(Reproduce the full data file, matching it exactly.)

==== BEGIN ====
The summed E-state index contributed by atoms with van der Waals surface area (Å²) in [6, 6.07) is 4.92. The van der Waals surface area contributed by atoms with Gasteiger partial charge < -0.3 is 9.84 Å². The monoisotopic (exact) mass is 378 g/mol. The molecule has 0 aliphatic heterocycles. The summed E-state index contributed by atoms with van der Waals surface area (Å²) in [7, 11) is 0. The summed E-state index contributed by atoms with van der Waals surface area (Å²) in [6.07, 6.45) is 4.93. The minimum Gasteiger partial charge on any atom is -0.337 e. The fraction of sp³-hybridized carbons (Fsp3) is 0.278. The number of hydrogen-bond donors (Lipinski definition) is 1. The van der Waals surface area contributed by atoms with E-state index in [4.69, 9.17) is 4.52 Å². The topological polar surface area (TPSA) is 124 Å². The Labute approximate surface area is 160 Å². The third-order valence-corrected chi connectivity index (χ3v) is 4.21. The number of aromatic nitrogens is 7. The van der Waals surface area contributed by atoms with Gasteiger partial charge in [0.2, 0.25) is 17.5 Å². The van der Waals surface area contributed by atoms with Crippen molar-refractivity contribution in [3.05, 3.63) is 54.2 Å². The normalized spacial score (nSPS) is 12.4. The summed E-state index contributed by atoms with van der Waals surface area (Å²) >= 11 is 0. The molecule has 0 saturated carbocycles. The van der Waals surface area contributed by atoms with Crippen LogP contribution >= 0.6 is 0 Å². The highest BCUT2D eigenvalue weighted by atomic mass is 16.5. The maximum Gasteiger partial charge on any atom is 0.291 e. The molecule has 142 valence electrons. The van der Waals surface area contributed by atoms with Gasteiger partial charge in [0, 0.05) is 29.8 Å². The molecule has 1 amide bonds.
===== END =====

The summed E-state index contributed by atoms with van der Waals surface area (Å²) in [6, 6.07) is 4.92. The van der Waals surface area contributed by atoms with Gasteiger partial charge < -0.3 is 9.84 Å². The monoisotopic (exact) mass is 378 g/mol. The molecule has 0 aliphatic heterocycles. The summed E-state index contributed by atoms with van der Waals surface area (Å²) in [7, 11) is 0. The summed E-state index contributed by atoms with van der Waals surface area (Å²) in [6.07, 6.45) is 4.93. The minimum Gasteiger partial charge on any atom is -0.337 e. The fraction of sp³-hybridized carbons (Fsp3) is 0.278. The number of hydrogen-bond donors (Lipinski definition) is 1. The van der Waals surface area contributed by atoms with E-state index in [4.69, 9.17) is 4.52 Å². The topological polar surface area (TPSA) is 124 Å². The Labute approximate surface area is 160 Å². The third-order valence-corrected chi connectivity index (χ3v) is 4.21. The number of aromatic nitrogens is 7. The van der Waals surface area contributed by atoms with Gasteiger partial charge in [0.2, 0.25) is 17.5 Å². The van der Waals surface area contributed by atoms with Crippen molar-refractivity contribution in [3.05, 3.63) is 54.2 Å². The normalized spacial score (nSPS) is 12.4. The summed E-state index contributed by atoms with van der Waals surface area (Å²) >= 11 is 0. The molecule has 0 saturated carbocycles. The van der Waals surface area contributed by atoms with Crippen LogP contribution >= 0.6 is 0 Å². The highest BCUT2D eigenvalue weighted by atomic mass is 16.5. The maximum Gasteiger partial charge on any atom is 0.291 e. The molecule has 142 valence electrons. The van der Waals surface area contributed by atoms with Gasteiger partial charge in [0, 0.05) is 29.8 Å². The molecule has 1 amide bonds.